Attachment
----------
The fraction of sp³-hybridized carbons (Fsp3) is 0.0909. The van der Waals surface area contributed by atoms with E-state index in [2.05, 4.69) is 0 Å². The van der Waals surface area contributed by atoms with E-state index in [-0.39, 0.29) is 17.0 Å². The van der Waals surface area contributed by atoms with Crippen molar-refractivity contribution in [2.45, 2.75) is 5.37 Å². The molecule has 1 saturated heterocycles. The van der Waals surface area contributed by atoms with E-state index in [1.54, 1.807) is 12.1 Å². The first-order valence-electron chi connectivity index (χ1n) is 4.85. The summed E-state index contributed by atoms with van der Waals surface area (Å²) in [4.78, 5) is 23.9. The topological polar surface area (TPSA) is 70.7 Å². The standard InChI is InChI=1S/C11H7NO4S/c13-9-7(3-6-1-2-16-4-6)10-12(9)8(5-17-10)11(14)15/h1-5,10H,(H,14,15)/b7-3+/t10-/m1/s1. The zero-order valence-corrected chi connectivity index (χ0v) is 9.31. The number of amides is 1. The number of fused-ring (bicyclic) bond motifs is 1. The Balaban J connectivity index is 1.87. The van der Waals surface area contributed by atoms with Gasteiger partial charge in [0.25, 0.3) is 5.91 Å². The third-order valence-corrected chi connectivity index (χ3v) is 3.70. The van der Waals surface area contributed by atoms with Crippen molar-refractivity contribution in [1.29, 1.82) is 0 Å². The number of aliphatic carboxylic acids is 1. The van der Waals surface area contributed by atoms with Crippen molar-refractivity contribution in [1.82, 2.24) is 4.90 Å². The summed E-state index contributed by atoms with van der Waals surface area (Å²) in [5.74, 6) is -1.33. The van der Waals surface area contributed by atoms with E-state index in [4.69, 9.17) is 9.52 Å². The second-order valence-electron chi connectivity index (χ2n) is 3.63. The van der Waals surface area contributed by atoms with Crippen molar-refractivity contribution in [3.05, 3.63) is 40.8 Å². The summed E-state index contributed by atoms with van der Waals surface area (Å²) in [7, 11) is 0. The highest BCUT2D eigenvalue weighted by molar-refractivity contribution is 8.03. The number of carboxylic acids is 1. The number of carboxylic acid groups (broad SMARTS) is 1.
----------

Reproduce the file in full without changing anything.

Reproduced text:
The fraction of sp³-hybridized carbons (Fsp3) is 0.0909. The van der Waals surface area contributed by atoms with E-state index in [2.05, 4.69) is 0 Å². The van der Waals surface area contributed by atoms with E-state index in [-0.39, 0.29) is 17.0 Å². The van der Waals surface area contributed by atoms with Crippen molar-refractivity contribution in [2.45, 2.75) is 5.37 Å². The molecule has 1 saturated heterocycles. The van der Waals surface area contributed by atoms with E-state index in [1.54, 1.807) is 12.1 Å². The first-order valence-electron chi connectivity index (χ1n) is 4.85. The summed E-state index contributed by atoms with van der Waals surface area (Å²) in [4.78, 5) is 23.9. The topological polar surface area (TPSA) is 70.7 Å². The standard InChI is InChI=1S/C11H7NO4S/c13-9-7(3-6-1-2-16-4-6)10-12(9)8(5-17-10)11(14)15/h1-5,10H,(H,14,15)/b7-3+/t10-/m1/s1. The zero-order valence-corrected chi connectivity index (χ0v) is 9.31. The number of amides is 1. The number of fused-ring (bicyclic) bond motifs is 1. The Balaban J connectivity index is 1.87. The van der Waals surface area contributed by atoms with Gasteiger partial charge in [0.25, 0.3) is 5.91 Å². The third-order valence-corrected chi connectivity index (χ3v) is 3.70. The van der Waals surface area contributed by atoms with Crippen molar-refractivity contribution in [1.29, 1.82) is 0 Å². The number of aliphatic carboxylic acids is 1. The van der Waals surface area contributed by atoms with Crippen molar-refractivity contribution in [1.82, 2.24) is 4.90 Å². The summed E-state index contributed by atoms with van der Waals surface area (Å²) in [5.74, 6) is -1.33. The van der Waals surface area contributed by atoms with E-state index in [4.69, 9.17) is 9.52 Å². The second-order valence-electron chi connectivity index (χ2n) is 3.63. The van der Waals surface area contributed by atoms with Crippen molar-refractivity contribution in [3.05, 3.63) is 40.8 Å². The summed E-state index contributed by atoms with van der Waals surface area (Å²) in [7, 11) is 0. The highest BCUT2D eigenvalue weighted by molar-refractivity contribution is 8.03. The number of carboxylic acids is 1. The number of carboxylic acid groups (broad SMARTS) is 1.